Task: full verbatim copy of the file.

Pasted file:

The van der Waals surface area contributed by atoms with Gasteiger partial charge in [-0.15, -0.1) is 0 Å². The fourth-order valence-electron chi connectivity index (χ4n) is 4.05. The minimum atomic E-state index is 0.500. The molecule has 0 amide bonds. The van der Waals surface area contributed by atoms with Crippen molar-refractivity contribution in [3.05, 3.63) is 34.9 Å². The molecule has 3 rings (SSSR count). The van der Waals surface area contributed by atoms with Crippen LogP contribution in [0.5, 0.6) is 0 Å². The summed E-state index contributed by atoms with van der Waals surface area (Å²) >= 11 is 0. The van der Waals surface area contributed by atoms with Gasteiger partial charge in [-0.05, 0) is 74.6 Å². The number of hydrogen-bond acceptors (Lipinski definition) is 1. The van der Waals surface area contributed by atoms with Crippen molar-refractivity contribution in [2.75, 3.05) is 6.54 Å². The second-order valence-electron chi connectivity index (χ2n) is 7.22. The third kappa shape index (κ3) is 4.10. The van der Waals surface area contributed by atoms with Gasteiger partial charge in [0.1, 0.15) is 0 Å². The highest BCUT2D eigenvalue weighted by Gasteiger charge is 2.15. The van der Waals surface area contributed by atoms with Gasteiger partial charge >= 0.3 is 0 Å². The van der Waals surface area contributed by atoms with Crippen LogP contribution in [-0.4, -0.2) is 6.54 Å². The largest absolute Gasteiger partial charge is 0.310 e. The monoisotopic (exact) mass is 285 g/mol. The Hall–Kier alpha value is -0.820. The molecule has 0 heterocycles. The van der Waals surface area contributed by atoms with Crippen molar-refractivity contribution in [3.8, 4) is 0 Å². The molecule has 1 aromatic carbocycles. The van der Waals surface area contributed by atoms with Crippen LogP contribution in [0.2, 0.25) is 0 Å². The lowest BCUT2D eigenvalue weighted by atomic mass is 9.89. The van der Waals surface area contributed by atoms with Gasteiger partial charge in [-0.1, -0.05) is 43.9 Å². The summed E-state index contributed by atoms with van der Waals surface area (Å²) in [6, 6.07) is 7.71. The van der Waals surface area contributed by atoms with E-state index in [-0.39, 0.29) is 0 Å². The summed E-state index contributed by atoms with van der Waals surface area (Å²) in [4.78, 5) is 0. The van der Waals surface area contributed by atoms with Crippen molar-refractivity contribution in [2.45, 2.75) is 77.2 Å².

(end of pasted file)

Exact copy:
The van der Waals surface area contributed by atoms with Gasteiger partial charge in [-0.15, -0.1) is 0 Å². The fourth-order valence-electron chi connectivity index (χ4n) is 4.05. The minimum atomic E-state index is 0.500. The molecule has 0 amide bonds. The van der Waals surface area contributed by atoms with Crippen molar-refractivity contribution in [3.05, 3.63) is 34.9 Å². The molecule has 3 rings (SSSR count). The van der Waals surface area contributed by atoms with Crippen LogP contribution in [0.5, 0.6) is 0 Å². The summed E-state index contributed by atoms with van der Waals surface area (Å²) >= 11 is 0. The van der Waals surface area contributed by atoms with Gasteiger partial charge in [-0.05, 0) is 74.6 Å². The number of hydrogen-bond acceptors (Lipinski definition) is 1. The van der Waals surface area contributed by atoms with Crippen molar-refractivity contribution in [2.75, 3.05) is 6.54 Å². The second-order valence-electron chi connectivity index (χ2n) is 7.22. The third kappa shape index (κ3) is 4.10. The van der Waals surface area contributed by atoms with Gasteiger partial charge in [0.1, 0.15) is 0 Å². The highest BCUT2D eigenvalue weighted by Gasteiger charge is 2.15. The van der Waals surface area contributed by atoms with Gasteiger partial charge >= 0.3 is 0 Å². The van der Waals surface area contributed by atoms with Crippen LogP contribution in [-0.4, -0.2) is 6.54 Å². The largest absolute Gasteiger partial charge is 0.310 e. The monoisotopic (exact) mass is 285 g/mol. The Hall–Kier alpha value is -0.820. The molecule has 0 heterocycles. The van der Waals surface area contributed by atoms with Crippen molar-refractivity contribution in [3.8, 4) is 0 Å². The molecule has 1 aromatic carbocycles. The van der Waals surface area contributed by atoms with Crippen LogP contribution in [0.2, 0.25) is 0 Å². The lowest BCUT2D eigenvalue weighted by atomic mass is 9.89. The van der Waals surface area contributed by atoms with Gasteiger partial charge in [-0.1, -0.05) is 43.9 Å². The summed E-state index contributed by atoms with van der Waals surface area (Å²) in [6, 6.07) is 7.71. The van der Waals surface area contributed by atoms with E-state index in [-0.39, 0.29) is 0 Å². The summed E-state index contributed by atoms with van der Waals surface area (Å²) in [4.78, 5) is 0. The van der Waals surface area contributed by atoms with Crippen molar-refractivity contribution in [2.45, 2.75) is 77.2 Å².